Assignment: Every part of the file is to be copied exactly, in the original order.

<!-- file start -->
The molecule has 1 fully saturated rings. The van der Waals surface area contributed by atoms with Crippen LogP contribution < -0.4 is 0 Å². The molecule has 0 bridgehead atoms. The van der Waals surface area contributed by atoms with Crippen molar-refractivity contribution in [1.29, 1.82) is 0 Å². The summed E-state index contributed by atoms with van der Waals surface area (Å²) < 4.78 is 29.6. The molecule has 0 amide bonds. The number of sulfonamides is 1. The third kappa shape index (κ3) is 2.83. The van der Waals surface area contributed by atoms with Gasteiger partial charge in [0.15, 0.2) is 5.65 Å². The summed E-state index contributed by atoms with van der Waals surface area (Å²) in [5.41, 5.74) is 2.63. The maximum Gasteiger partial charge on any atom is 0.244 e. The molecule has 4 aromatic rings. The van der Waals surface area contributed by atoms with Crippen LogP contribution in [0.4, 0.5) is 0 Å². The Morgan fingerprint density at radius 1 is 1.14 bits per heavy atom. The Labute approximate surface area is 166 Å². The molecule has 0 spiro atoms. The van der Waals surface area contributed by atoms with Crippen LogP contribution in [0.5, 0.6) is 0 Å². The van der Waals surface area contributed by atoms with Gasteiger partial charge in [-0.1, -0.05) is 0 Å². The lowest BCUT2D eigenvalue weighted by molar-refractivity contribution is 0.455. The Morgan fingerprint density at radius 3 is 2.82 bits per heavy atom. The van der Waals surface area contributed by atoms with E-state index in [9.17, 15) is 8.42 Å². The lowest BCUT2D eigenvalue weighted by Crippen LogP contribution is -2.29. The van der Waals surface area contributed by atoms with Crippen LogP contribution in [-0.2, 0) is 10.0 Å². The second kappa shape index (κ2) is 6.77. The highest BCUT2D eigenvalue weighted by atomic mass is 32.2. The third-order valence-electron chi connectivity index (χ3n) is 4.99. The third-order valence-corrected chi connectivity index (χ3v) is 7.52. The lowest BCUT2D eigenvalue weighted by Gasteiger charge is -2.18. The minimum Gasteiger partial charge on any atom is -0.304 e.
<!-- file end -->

The molecule has 1 fully saturated rings. The van der Waals surface area contributed by atoms with Crippen LogP contribution < -0.4 is 0 Å². The molecule has 0 bridgehead atoms. The van der Waals surface area contributed by atoms with Crippen molar-refractivity contribution in [1.29, 1.82) is 0 Å². The summed E-state index contributed by atoms with van der Waals surface area (Å²) < 4.78 is 29.6. The molecule has 0 amide bonds. The number of sulfonamides is 1. The third kappa shape index (κ3) is 2.83. The van der Waals surface area contributed by atoms with Gasteiger partial charge in [0.15, 0.2) is 5.65 Å². The summed E-state index contributed by atoms with van der Waals surface area (Å²) in [5.41, 5.74) is 2.63. The maximum Gasteiger partial charge on any atom is 0.244 e. The molecule has 4 aromatic rings. The van der Waals surface area contributed by atoms with Crippen LogP contribution in [0.4, 0.5) is 0 Å². The Morgan fingerprint density at radius 1 is 1.14 bits per heavy atom. The Labute approximate surface area is 166 Å². The molecule has 0 spiro atoms. The van der Waals surface area contributed by atoms with Crippen LogP contribution in [0.5, 0.6) is 0 Å². The van der Waals surface area contributed by atoms with Gasteiger partial charge in [-0.1, -0.05) is 0 Å². The lowest BCUT2D eigenvalue weighted by molar-refractivity contribution is 0.455. The Morgan fingerprint density at radius 3 is 2.82 bits per heavy atom. The van der Waals surface area contributed by atoms with E-state index in [9.17, 15) is 8.42 Å². The lowest BCUT2D eigenvalue weighted by Crippen LogP contribution is -2.29. The van der Waals surface area contributed by atoms with Crippen LogP contribution in [-0.2, 0) is 10.0 Å². The second kappa shape index (κ2) is 6.77. The highest BCUT2D eigenvalue weighted by atomic mass is 32.2. The third-order valence-electron chi connectivity index (χ3n) is 4.99. The third-order valence-corrected chi connectivity index (χ3v) is 7.52. The lowest BCUT2D eigenvalue weighted by Gasteiger charge is -2.18. The minimum Gasteiger partial charge on any atom is -0.304 e.